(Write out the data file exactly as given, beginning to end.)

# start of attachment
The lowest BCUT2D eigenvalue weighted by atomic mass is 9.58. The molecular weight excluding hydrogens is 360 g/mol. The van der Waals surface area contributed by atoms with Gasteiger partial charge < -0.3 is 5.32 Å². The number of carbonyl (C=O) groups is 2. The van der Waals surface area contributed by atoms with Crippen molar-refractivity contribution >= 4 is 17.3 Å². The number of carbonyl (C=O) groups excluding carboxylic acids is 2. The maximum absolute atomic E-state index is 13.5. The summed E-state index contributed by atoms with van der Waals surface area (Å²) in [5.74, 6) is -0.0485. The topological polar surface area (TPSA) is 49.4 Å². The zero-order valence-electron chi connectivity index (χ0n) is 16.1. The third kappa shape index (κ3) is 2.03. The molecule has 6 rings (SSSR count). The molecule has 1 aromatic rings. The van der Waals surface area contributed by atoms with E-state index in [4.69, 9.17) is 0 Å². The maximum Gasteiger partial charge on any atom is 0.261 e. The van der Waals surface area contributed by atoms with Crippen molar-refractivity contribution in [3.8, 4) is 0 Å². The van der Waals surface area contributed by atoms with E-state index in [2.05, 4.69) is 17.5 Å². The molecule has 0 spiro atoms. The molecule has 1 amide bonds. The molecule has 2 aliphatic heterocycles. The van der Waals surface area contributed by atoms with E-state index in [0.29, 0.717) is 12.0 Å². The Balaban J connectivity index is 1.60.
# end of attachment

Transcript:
The lowest BCUT2D eigenvalue weighted by atomic mass is 9.58. The molecular weight excluding hydrogens is 360 g/mol. The van der Waals surface area contributed by atoms with Gasteiger partial charge < -0.3 is 5.32 Å². The number of carbonyl (C=O) groups is 2. The van der Waals surface area contributed by atoms with Crippen molar-refractivity contribution >= 4 is 17.3 Å². The number of carbonyl (C=O) groups excluding carboxylic acids is 2. The maximum absolute atomic E-state index is 13.5. The summed E-state index contributed by atoms with van der Waals surface area (Å²) in [5.74, 6) is -0.0485. The topological polar surface area (TPSA) is 49.4 Å². The zero-order valence-electron chi connectivity index (χ0n) is 16.1. The third kappa shape index (κ3) is 2.03. The molecule has 6 rings (SSSR count). The molecule has 1 aromatic rings. The van der Waals surface area contributed by atoms with E-state index in [4.69, 9.17) is 0 Å². The maximum Gasteiger partial charge on any atom is 0.261 e. The van der Waals surface area contributed by atoms with Crippen molar-refractivity contribution in [3.8, 4) is 0 Å². The van der Waals surface area contributed by atoms with E-state index in [2.05, 4.69) is 17.5 Å². The molecule has 0 spiro atoms. The molecule has 1 amide bonds. The molecule has 2 aliphatic heterocycles. The van der Waals surface area contributed by atoms with E-state index in [0.29, 0.717) is 12.0 Å². The Balaban J connectivity index is 1.60.